Sales of "smart" phones doubled in North America in the first quarter, outstripping the category's growth in the rest of the world, according to a report by research firm Gartner.
North American growth was propelled by the popularity of Research in Motion Ltd.'s BlackBerry phones and Apple Inc.'s iPhone, and bodes well for the rumored introduction of the second-generation iPhone next week.
Apple sold 1.73 million iPhones in the first three months of the year, taking a 5.3 percent share of the worldwide smart-phone market.
The iPhone was launched in the U.S. last June, and overseas markets have been added gradually. The phone is still not available legally in most European countries, or in Japan or China.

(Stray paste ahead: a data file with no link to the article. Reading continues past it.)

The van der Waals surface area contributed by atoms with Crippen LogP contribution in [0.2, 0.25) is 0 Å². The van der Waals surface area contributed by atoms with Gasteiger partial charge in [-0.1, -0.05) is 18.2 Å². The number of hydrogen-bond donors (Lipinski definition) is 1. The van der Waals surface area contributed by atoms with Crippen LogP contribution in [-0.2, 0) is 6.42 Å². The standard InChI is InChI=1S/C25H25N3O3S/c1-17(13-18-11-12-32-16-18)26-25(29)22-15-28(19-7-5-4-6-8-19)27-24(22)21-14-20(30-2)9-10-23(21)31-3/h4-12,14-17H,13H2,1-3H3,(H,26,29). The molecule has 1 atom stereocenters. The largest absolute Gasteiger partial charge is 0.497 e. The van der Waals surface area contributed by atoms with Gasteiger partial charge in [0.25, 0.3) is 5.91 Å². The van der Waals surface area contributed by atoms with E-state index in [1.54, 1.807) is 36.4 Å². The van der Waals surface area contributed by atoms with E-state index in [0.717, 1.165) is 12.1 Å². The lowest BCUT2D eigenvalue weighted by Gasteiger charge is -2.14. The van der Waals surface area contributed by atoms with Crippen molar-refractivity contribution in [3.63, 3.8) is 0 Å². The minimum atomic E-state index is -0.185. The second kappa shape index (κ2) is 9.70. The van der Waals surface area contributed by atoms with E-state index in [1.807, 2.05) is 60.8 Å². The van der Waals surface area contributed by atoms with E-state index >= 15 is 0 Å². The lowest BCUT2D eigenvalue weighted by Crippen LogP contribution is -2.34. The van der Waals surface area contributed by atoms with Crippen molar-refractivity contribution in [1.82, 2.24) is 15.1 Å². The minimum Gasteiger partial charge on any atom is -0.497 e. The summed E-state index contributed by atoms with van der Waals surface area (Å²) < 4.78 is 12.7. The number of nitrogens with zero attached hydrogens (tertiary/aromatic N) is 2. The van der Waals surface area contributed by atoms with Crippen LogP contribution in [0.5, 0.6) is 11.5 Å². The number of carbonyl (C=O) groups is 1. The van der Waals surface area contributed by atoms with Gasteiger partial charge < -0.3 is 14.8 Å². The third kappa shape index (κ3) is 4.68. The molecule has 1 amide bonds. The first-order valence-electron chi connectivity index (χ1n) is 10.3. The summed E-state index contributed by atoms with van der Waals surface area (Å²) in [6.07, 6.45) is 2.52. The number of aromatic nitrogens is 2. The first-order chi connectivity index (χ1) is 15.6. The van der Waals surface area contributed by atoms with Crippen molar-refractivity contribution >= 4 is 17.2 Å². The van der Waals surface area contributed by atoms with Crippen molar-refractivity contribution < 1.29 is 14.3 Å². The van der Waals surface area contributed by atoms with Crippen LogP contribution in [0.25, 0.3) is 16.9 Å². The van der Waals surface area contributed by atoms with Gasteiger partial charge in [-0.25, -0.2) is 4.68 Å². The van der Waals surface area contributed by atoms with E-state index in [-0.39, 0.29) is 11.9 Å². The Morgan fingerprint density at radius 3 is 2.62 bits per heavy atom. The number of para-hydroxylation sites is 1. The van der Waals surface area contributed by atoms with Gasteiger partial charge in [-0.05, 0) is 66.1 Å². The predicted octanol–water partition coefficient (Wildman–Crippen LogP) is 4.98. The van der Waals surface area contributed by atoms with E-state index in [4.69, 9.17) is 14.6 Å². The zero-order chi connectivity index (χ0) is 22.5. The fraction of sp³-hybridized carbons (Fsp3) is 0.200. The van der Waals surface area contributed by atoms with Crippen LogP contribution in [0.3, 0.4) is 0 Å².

Smart-phone sales in North America were 7.3 million units, up 106 percent from the first quarter of last year. RIM, with a U.S. market share of 42 percent, was the main beneficiary.
"Despite economic concerns, the smart-phone market continued to expand in the United States, driven by heavy advertising and strong marketing promotions as more devices reached mass-market price points," said Gartner analyst Hugues De La Vergne.
He expects carriers to continue pushing smart phones, because the associated data plans yield higher monthly subscription fees.
Worldwide smart-phone sales were 32.2 million, up 29 percent from a year ago, but half of that increase was due to the surge in North America.
The global market-share leader in the category was Nokia Corp., with 46.7 percent. However, its market presence is minimal in the U.S., and its models that don't fit well into the U.S. concept of a smart phone.
The Nokia phones can run a variety of applications and have advanced hardware features, but mostly lack the alphabetic keyboards and touch screens that characterize iPhones, BlackBerrys and Palm Inc.'s Treo and Centro phones.